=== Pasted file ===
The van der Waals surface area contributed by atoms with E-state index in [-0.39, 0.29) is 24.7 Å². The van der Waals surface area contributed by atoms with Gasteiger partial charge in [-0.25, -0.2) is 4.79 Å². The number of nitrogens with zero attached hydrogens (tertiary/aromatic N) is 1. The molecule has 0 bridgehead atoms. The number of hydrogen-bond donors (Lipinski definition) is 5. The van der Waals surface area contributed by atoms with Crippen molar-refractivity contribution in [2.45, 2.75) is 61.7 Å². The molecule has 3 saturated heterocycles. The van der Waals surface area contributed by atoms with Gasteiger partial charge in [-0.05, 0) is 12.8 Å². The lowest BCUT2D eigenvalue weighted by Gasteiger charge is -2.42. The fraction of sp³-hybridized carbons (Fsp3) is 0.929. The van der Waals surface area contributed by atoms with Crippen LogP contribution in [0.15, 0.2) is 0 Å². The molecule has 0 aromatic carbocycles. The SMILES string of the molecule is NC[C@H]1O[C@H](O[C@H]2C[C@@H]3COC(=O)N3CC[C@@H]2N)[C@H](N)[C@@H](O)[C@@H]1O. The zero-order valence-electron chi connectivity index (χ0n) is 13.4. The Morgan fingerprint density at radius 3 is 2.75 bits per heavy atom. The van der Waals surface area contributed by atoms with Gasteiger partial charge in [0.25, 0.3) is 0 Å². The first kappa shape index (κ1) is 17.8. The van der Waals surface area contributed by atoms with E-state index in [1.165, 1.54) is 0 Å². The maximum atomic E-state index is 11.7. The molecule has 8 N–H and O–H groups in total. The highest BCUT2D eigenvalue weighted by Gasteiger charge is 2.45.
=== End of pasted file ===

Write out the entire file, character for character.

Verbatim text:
The van der Waals surface area contributed by atoms with E-state index in [-0.39, 0.29) is 24.7 Å². The van der Waals surface area contributed by atoms with Gasteiger partial charge in [-0.25, -0.2) is 4.79 Å². The number of nitrogens with zero attached hydrogens (tertiary/aromatic N) is 1. The molecule has 0 bridgehead atoms. The number of hydrogen-bond donors (Lipinski definition) is 5. The van der Waals surface area contributed by atoms with Crippen molar-refractivity contribution in [2.45, 2.75) is 61.7 Å². The molecule has 3 saturated heterocycles. The van der Waals surface area contributed by atoms with Gasteiger partial charge in [-0.05, 0) is 12.8 Å². The lowest BCUT2D eigenvalue weighted by Gasteiger charge is -2.42. The fraction of sp³-hybridized carbons (Fsp3) is 0.929. The van der Waals surface area contributed by atoms with Crippen LogP contribution in [0.15, 0.2) is 0 Å². The molecule has 0 aromatic carbocycles. The SMILES string of the molecule is NC[C@H]1O[C@H](O[C@H]2C[C@@H]3COC(=O)N3CC[C@@H]2N)[C@H](N)[C@@H](O)[C@@H]1O. The zero-order valence-electron chi connectivity index (χ0n) is 13.4. The Morgan fingerprint density at radius 3 is 2.75 bits per heavy atom. The van der Waals surface area contributed by atoms with Gasteiger partial charge in [0.25, 0.3) is 0 Å². The first kappa shape index (κ1) is 17.8. The van der Waals surface area contributed by atoms with E-state index in [1.165, 1.54) is 0 Å². The maximum atomic E-state index is 11.7. The molecule has 8 N–H and O–H groups in total. The highest BCUT2D eigenvalue weighted by Gasteiger charge is 2.45.